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Tour of Duty: John Kerry and the Vietnam War Hardcover – Deckle Edge, January 6, 2004
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Historian Douglas Brinkley's insightful Tour of Duty covers John Kerry's heroic Vietnam service (where he won the Silver and Bronze Stars and three Purple Hearts) and the fervent antiwar campaign it eventually spawned. Born to Boston Brahmin heritage, the son of an American diplomat, John Forbes Kerry was a child of good fortune--an eventual Yalie whose personal hero (John Fitzgerald Kennedy) shared his initials. However, Kerry's privileged upbringing instilled in him not a sense of entitlement, but a burning sense of public service. Though equally obsessed and revulsed by the burgeoning Vietnam conflict, Kerry's sense of duty led him to enlist in the Navy (after graduating Yale), and then volunteer for training as captain of a Swift boat (small aluminum vessels that patrolled the coastal waters and narrow, dangerous tributaries of Vietnam's massive Mekong delta). Brinkley's meticulous research relies on Kerry's detailed wartime diaries, logs, and interviews, (published here for the first time) as well as a wealth of accounts of the Navy's first extensive "brown water" riverine campaign since the Civil War. Those harrowing months only deepened Kerry's antipathy to the war, and he returned to become one of the most articulate leaders of the Vietnam Veterans Against the War. Brinkley's account gives crucial human dimensions to a man whose seeming aloofness has long plagued him. With Americans again dying in a controversial war halfway around the world, one cannot help but wonder if Kerry will yet again be able to pose the haunting question first put to a Congressional panel thirty years ago: "How do you ask a man to be the last man to die for a mistake?" --Jerry McCulley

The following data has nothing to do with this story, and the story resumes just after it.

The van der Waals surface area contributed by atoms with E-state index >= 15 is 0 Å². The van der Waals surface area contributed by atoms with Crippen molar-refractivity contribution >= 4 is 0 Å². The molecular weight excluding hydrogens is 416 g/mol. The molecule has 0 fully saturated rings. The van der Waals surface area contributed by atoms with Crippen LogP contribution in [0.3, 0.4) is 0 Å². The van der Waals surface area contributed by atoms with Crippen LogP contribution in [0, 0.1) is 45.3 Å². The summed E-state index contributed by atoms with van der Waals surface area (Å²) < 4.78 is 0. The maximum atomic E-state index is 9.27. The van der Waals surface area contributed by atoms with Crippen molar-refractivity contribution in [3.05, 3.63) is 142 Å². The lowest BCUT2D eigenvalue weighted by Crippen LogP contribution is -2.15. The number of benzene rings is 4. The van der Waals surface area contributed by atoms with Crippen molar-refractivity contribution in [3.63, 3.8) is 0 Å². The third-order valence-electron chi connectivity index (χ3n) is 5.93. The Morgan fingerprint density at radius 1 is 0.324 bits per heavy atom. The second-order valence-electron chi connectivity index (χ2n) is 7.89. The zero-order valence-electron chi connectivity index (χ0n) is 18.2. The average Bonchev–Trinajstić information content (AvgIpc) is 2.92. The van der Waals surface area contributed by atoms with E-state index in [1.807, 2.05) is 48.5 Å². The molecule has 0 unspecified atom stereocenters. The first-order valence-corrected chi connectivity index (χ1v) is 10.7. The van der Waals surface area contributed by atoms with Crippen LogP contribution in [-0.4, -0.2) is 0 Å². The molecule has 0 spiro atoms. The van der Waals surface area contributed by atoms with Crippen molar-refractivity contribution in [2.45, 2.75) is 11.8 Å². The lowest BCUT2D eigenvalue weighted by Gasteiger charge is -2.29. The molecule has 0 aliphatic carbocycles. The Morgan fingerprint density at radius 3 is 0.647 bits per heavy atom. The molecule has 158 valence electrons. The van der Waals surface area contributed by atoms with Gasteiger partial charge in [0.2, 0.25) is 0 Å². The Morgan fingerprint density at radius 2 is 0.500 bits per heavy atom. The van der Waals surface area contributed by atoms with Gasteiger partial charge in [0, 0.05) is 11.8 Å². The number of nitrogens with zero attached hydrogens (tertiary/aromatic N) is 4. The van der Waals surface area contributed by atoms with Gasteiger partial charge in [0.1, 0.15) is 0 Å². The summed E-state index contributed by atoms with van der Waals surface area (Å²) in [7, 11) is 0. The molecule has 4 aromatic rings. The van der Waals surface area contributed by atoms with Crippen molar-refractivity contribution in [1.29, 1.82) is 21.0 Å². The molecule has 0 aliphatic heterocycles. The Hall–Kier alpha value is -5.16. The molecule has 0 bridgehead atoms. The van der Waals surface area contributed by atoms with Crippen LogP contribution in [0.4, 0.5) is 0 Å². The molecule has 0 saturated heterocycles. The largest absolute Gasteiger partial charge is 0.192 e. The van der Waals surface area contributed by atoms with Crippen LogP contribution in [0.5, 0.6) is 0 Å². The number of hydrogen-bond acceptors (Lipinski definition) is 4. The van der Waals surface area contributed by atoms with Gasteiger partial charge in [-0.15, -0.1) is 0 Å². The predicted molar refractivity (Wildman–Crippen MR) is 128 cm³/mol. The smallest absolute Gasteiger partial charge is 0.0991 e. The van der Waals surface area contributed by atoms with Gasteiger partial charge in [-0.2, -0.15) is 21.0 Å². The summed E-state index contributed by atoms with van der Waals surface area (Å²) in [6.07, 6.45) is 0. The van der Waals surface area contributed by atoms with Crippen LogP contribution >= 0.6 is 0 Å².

From Publishers Weekly
Popular historian Brinkley's account of John Kerry's Vietnam experience could easily serve as the first part of a multivolume biography, examining the senator and presidential candidate's early life in rigorous detail. Entering the U.S. Navy soon after graduating from Yale in 1966, Lieutenant (junior grade) Kerry commanded two Swift boat crews on river patrols in Vietnam, earning a Bronze Star, a Silver Star and three Purple Hearts. He kept "voluminous" notes during his service, maintained extensive correspondence with friends and family, and tape-recorded interviews with combat-seasoned comrades. With unrestricted access to this archival material and interviews with Kerry and surviving crewmates, Brinkley (coauthor with Stephen Ambrose of The Mississippi and the Making of a Nation) depicts war in riveting detail, down to what music the crew of PCF-94 listened to on patrol. Though clearly centering his attention on Kerry, Brinkley also stresses the navy's under-recognized role in Vietnam while emphasizing the "true battlefield heroism" of American forces. Kerry's combat experiences make for gripping reading, and later sections on his high-profile role in the antiwar movement are equally engrossing, including the Nixon White House's efforts (involving a young Armistead Maupin) to discredit veteran-turned-antiwar-activist Kerry as a "phony." Final chapters fully address Kerry's political failures in the early 1970s while quickly summarizing later successes and how these successes were shaped by his Vietnam experience and ongoing relationships with fellow veterans. Though never intended as a political biography, this book offers perhaps the most insightful examination available of the character of this or any other Democratic candidate. 16 pages of b&w photos not seen by PW.